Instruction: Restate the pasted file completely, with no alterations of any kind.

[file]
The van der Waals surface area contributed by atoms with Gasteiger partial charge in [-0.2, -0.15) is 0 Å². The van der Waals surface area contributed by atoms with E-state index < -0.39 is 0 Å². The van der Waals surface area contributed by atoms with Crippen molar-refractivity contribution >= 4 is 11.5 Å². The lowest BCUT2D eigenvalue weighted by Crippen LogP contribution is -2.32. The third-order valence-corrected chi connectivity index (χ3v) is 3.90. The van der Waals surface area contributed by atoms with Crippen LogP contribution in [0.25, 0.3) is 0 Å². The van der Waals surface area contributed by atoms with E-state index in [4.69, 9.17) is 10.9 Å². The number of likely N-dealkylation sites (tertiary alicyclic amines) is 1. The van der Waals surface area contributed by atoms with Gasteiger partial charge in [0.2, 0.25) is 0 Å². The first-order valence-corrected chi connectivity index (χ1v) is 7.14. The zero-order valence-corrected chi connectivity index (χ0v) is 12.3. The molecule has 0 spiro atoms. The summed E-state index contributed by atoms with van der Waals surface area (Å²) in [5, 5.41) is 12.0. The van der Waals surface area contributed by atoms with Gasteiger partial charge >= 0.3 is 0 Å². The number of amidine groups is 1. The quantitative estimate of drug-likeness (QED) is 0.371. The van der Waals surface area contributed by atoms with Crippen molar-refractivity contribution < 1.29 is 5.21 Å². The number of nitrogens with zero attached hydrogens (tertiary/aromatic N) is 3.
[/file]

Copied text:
The van der Waals surface area contributed by atoms with Gasteiger partial charge in [-0.2, -0.15) is 0 Å². The van der Waals surface area contributed by atoms with E-state index < -0.39 is 0 Å². The van der Waals surface area contributed by atoms with Crippen molar-refractivity contribution >= 4 is 11.5 Å². The lowest BCUT2D eigenvalue weighted by Crippen LogP contribution is -2.32. The third-order valence-corrected chi connectivity index (χ3v) is 3.90. The van der Waals surface area contributed by atoms with Crippen LogP contribution in [0.25, 0.3) is 0 Å². The van der Waals surface area contributed by atoms with E-state index in [4.69, 9.17) is 10.9 Å². The number of likely N-dealkylation sites (tertiary alicyclic amines) is 1. The van der Waals surface area contributed by atoms with Gasteiger partial charge in [0.2, 0.25) is 0 Å². The first-order valence-corrected chi connectivity index (χ1v) is 7.14. The zero-order valence-corrected chi connectivity index (χ0v) is 12.3. The molecule has 0 spiro atoms. The summed E-state index contributed by atoms with van der Waals surface area (Å²) in [5, 5.41) is 12.0. The van der Waals surface area contributed by atoms with Gasteiger partial charge >= 0.3 is 0 Å². The number of amidine groups is 1. The quantitative estimate of drug-likeness (QED) is 0.371. The van der Waals surface area contributed by atoms with Crippen molar-refractivity contribution < 1.29 is 5.21 Å². The number of nitrogens with zero attached hydrogens (tertiary/aromatic N) is 3.